The results have left many doubts and some concerns in different sectors of Colombian society. One of the questions which has undoubtedly been generating much distress is what will happen with the Peace Agreements and their implementation.
Changing president means a new timetable for implementing what was negotiated in Havana and perhaps even some setbacks regarding certain processes and guarantees of compliance. Everything depends on who gets elected on June 17.
Gustavo Petro sees peace as a social pact; he demands that the FARC comply with the agreement; he tells the ELN that they have only two options left: "being part of the agreement, or keeping to the battlefields.
If the latter, they will be fought by the State"; his program includes taking care of the victims of the conflict in health, education and housing, as part of the necessary restoration of their rights; he is also proposing to create a tax for unproductive rural land and to open the option of buying, distributing and assigning land to the victims of the conflict.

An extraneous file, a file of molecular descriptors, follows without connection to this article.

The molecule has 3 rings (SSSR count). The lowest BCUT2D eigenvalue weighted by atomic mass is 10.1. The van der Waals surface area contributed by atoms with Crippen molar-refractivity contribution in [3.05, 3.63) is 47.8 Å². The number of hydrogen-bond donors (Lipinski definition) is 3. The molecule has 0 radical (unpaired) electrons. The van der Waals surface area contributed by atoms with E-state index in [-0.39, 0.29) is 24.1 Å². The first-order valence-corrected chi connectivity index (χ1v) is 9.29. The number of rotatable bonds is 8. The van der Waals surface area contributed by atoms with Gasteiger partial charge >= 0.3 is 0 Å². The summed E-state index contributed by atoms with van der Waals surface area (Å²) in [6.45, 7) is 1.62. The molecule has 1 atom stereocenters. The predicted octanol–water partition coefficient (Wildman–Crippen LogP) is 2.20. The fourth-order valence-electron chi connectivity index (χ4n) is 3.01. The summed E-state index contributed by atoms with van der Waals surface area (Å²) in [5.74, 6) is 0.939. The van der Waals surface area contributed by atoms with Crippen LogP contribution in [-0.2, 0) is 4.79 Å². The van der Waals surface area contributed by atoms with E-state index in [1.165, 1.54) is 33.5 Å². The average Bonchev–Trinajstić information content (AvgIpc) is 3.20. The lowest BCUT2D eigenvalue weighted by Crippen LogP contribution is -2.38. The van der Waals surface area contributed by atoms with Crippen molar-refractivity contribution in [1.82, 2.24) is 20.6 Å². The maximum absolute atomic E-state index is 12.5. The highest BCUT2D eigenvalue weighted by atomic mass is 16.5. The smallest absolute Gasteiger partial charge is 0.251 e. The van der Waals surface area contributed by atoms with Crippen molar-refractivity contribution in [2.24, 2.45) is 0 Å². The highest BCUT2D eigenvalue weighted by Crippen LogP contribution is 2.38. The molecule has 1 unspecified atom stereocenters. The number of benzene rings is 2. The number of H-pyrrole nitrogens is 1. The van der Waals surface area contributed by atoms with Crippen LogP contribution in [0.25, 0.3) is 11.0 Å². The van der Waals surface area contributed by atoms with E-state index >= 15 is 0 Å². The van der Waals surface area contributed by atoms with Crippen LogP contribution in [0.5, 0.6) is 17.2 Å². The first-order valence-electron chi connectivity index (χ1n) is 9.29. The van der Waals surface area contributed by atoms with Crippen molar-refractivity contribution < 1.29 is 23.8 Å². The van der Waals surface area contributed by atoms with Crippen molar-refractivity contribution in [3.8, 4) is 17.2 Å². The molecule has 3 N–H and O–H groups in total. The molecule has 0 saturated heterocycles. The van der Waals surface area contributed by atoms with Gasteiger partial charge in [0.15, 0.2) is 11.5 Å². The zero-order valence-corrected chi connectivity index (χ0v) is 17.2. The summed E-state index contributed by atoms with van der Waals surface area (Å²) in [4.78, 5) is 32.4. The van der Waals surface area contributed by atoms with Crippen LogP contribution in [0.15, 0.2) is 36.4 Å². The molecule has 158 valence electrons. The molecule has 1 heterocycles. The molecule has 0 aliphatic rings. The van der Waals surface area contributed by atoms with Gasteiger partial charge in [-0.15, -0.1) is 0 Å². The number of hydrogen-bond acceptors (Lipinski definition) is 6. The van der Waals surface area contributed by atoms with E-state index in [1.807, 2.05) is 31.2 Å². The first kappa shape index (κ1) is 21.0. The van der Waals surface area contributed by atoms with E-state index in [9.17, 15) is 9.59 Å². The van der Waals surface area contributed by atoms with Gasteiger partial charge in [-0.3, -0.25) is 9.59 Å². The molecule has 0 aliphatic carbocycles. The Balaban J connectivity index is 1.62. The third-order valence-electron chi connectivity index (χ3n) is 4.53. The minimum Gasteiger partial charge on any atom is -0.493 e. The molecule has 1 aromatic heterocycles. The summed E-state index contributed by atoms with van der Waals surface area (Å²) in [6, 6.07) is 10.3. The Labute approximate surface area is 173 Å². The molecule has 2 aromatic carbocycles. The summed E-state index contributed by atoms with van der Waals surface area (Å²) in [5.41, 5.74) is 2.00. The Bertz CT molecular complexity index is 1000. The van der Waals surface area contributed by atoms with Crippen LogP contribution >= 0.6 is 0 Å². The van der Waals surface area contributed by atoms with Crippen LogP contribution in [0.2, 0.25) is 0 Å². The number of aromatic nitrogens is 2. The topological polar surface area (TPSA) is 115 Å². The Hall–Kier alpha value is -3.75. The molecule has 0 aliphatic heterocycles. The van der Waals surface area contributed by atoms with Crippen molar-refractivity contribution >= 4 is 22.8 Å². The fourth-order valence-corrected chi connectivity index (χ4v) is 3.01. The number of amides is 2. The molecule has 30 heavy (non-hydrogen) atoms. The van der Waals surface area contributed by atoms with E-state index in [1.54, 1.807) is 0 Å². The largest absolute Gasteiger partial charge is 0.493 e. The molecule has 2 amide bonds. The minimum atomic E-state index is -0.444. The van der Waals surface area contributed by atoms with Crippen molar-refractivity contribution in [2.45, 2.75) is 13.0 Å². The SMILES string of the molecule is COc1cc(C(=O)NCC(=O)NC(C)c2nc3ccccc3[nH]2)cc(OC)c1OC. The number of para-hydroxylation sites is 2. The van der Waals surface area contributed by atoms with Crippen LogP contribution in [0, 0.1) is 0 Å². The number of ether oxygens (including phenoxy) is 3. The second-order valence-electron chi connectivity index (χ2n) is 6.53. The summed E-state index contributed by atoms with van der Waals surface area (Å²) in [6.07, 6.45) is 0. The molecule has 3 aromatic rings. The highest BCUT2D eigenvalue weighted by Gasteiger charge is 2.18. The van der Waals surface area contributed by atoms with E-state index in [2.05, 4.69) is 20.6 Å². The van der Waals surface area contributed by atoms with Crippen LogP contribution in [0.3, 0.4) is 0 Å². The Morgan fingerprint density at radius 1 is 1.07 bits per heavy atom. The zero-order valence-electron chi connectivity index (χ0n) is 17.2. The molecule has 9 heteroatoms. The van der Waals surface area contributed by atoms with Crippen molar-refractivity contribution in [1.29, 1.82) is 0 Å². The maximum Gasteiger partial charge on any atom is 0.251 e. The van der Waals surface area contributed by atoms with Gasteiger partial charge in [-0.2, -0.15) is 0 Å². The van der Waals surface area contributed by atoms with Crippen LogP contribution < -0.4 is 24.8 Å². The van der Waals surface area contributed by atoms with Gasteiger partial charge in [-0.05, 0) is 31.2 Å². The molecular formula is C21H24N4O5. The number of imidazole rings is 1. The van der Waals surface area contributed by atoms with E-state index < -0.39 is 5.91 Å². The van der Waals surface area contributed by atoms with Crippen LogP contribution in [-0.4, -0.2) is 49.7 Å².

Iván Duque campaigned for the No vote at the plebiscite on the Peace Agreements; for him, some points of what was agreed in Havana represent a threat to the country’s institutions and he has said that he is willing to change them; he wants eradication of illicit crops to be mandatory; he proposes to reform the Special Jurisdiction for Peace (JEP), which it considers "a monument to the impunity of the FARC”; he does not accept any negotiation with the ELN, and leaves them with the only option of laying down their arms and accepting their prison sentences.
Ricardo Esquivia is a spokesperson for the Montes de María Regional Peacebuilding Space, a network made up of several civil society organizations from the Montes de María region which symbolically signed the first peace agreement on March 15, 2016: